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'Pavilion': Mired in Melodrama

By Mark Jenkins
Special to The Washington Post
Friday, May 4, 2001


    'Pavilion of Women' Willem Dafoe in "Pavilion of Women."
(Rafael Winer/Universal)
Asian cinema is no longer a hidden dragon. This weekend in D.C. theaters you can sample an arty minimalist romance from Hong Kong, "In the Mood for Love"; a complex family saga from Taiwan, "Yi Yi (A One and a Two)"; a pensive psychological drama from Japan, "Eureka"; and a film by Hong Kong action master Tsui Hark, "Time and Tide." Or you can see "Pavilion of Women," a film that was made in China but has the soul of a '50s Hollywood melodrama.

To its credit, "Pavilion of Women" doesn't look as if it was made on a Hollywood backlot. Shot in various architectural heritage areas – including Zhou Zhuang, China's equivalent of Venice – the film makes skillful use of eminently photogenic locations. Indeed, the pavilions, canals and drawing rooms where we first glimpse Madame Wu (star, producer and co-writer Luo Yan) seem so timeless that a verbal cue is required to establish the period. Finally, someone mentions that the Japanese have occupied Manchuria, meaning it's the 1930s.

Unfortunately, further talk is necessary to tell the story. Director Yim Ho's fluid camera movements and cinematographer Poon Hang-Sang's warm light are beguiling, but the spell is broken as soon as people start speaking. As if to reassure American viewers that the film is not in Chinese, a babble of English remarks begins almost immediately: "Would somebody please move this table?" calls an unseen coolie in a squeaky, vaudevillian voice. The line's delivery is so goofy that you half expect that the speaker will be revealed as Kermit the Frog, turning the corner in a rickshaw pulled by Fozzy Bear.

The dialogue doesn't get any better when the principal characters begin uttering their lines. "Women! Never trust a woman," exclaims wealthy, peevish Lord Wu (Shek Sau) as he waits for his wife to appear at her 40th birthday party. Later, when American missionary Father Andre (Willem Dafoe) expresses his more enlightened Western view, the language is just as stilted: "A book doesn't know if a man or a woman is reading it," the missionary tells the well-read Madame Wu, thus awakening the married woman's passions for him.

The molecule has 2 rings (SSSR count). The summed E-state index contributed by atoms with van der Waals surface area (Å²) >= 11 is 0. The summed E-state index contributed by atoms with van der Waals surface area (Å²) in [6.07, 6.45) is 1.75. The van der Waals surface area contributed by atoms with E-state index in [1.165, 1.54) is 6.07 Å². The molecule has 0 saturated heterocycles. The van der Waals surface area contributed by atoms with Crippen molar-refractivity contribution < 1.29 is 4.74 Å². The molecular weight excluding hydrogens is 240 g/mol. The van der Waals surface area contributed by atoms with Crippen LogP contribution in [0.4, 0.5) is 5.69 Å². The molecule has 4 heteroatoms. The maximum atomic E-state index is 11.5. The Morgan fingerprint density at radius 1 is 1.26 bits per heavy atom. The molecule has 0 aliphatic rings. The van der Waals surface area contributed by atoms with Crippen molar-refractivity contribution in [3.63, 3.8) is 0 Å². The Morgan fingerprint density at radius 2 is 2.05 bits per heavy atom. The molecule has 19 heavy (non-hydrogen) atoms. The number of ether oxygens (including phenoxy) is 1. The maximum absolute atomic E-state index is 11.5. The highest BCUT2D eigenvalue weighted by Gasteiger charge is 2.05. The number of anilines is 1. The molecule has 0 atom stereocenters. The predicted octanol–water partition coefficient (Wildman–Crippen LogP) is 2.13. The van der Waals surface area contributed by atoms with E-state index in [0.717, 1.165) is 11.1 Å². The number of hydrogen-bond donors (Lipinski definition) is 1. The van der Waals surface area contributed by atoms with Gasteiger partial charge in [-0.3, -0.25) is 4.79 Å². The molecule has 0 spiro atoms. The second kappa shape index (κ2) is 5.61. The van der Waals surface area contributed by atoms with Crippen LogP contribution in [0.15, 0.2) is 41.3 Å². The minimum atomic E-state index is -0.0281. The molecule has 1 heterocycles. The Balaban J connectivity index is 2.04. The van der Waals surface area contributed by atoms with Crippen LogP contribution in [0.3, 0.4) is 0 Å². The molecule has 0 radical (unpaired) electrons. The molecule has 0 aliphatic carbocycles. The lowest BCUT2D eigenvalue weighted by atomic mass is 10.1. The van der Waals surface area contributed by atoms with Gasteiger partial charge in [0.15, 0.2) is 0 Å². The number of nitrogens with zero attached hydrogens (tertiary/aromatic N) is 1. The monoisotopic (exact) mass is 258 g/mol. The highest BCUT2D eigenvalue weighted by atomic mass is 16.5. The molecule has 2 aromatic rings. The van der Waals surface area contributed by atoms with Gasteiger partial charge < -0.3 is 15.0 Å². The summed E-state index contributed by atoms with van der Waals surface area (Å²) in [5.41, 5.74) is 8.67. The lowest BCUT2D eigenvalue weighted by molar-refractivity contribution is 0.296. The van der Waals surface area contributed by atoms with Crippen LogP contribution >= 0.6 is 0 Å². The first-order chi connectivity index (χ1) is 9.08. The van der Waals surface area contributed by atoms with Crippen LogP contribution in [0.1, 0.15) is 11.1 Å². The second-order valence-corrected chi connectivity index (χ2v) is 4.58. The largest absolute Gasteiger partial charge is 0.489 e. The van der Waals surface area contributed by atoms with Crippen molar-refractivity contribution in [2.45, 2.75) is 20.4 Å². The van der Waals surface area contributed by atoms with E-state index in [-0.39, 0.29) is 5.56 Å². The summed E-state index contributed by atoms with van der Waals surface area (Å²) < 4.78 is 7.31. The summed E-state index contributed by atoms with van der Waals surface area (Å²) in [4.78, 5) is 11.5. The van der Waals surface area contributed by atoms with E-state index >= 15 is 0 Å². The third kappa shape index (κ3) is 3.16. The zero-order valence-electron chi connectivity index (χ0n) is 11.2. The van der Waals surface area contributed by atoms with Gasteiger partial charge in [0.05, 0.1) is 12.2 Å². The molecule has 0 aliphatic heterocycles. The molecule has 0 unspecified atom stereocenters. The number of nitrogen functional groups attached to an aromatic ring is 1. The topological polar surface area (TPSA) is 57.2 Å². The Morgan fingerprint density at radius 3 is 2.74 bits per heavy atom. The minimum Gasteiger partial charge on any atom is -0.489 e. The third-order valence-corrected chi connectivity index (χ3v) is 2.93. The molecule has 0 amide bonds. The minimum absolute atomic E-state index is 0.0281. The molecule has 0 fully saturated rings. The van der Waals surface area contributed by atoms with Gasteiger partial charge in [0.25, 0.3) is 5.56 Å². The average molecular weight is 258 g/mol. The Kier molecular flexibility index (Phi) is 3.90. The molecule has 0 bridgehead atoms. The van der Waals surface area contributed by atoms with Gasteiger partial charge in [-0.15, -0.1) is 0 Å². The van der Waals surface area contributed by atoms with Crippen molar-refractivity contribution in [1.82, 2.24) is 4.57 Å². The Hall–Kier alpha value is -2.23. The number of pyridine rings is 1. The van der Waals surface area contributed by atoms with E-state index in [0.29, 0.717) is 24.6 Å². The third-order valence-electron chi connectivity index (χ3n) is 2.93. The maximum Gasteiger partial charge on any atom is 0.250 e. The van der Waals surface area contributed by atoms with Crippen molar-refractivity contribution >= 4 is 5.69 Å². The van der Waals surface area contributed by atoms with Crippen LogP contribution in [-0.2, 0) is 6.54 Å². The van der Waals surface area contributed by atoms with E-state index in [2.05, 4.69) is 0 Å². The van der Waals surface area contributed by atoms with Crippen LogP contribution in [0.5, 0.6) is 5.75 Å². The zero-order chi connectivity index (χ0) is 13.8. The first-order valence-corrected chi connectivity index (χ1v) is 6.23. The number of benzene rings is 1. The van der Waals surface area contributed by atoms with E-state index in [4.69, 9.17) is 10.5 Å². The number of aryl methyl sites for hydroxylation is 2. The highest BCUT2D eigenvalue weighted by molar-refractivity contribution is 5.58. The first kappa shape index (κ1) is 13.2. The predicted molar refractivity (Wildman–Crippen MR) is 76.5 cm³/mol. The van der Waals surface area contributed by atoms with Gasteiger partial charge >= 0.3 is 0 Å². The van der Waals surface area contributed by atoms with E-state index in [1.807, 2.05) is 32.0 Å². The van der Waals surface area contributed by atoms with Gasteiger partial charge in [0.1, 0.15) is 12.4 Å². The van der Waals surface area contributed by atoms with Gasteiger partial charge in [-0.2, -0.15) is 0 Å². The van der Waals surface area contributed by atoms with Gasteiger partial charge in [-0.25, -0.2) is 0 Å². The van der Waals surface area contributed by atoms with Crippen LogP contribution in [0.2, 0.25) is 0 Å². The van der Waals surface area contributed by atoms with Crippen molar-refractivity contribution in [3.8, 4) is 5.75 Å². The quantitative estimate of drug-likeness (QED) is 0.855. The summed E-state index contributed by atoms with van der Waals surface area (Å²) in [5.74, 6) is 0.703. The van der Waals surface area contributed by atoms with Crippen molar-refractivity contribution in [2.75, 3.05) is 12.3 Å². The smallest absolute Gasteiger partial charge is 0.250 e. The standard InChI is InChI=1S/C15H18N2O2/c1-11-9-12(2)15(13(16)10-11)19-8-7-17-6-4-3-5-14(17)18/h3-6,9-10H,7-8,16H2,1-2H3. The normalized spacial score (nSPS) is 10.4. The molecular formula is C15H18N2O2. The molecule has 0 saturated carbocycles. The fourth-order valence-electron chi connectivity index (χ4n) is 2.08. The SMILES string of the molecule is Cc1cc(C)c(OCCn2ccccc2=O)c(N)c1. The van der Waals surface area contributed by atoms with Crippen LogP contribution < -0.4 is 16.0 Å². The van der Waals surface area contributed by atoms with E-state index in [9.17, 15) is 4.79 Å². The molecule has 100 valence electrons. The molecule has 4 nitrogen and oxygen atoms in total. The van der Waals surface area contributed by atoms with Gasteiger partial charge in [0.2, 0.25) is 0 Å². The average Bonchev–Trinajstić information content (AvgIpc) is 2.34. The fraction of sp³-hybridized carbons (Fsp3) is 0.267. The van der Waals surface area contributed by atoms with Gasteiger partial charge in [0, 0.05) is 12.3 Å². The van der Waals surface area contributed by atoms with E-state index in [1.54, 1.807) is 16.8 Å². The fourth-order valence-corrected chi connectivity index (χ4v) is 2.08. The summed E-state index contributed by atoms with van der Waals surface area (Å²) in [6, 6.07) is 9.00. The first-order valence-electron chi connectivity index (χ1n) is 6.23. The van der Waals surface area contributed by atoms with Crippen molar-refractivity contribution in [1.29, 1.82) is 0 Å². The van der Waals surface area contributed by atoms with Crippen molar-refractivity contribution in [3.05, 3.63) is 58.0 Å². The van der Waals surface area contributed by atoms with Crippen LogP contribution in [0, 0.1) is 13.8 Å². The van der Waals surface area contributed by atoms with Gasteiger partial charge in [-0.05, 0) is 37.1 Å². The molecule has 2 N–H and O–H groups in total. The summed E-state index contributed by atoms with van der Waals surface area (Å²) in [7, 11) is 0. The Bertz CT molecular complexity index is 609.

No, this isn't a Chinese rewrite of the "The Thorn Birds." It's an adaptation of a novel by China-bred American novelist Pearl S. Buck, whose reputation began to recede almost as soon as she won the 1938 Nobel Prize for literature. Luo and Paul R. Collins's script only emphasizes the quaintness of Buck's scenario, and the dialogue makes even the simplest developments sound contrived. The actress, a star in China before coming to the United States in 1986, has conquered her Chinese accent, but she and her collaborator demonstrate no understanding of vernacular English conversation.

The plot contrasts two unconsummated adulterous affairs. At 40, Madame Wu decides she's had enough of her husband's sexual demands, so she recruits a new second wife. Teenage peasant Chiuming (Yi Ding) is beautiful but otherwise unsatisfactory. She knows so little about massage and other, uh, arts that Lord Wu soon abandons her to become a regular at the local brothel. The Wu clan's liberal-minded 18-year-old son, Fengmo (John Cho), feels sympathy – and more – for Chiuming, putting him in the awkward position of flirting with his new "second mother." Meanwhile, Madame Wu finds herself strongly drawn to Andre, who's not too busy running his orphanage to contemplate breaking his vow of celibacy. Things could get quite messy if the Japanese don't start bombing soon.

They do, sending Fengmo to join the Communist forces and Andre – well, let's just say this Dafoe role is less along the lines of "Shadow of the Vampire" than "Platoon" and "The Last Temptation of Christ." Conrad Pope's overweening score is trendily multi-culti, and the movie's final scenes of rape and slaughter are far more explicit than they would have been back in 1937, when Hollywood brought Buck's "The Good Earth" to the screen. In almost every other way, though, "Pavilion of Women" is an instant antique.

"Pavilion of Women" (R, 115 minutes) – Contains sexuality and war images.


Copyright 2001 The Washington Post Company

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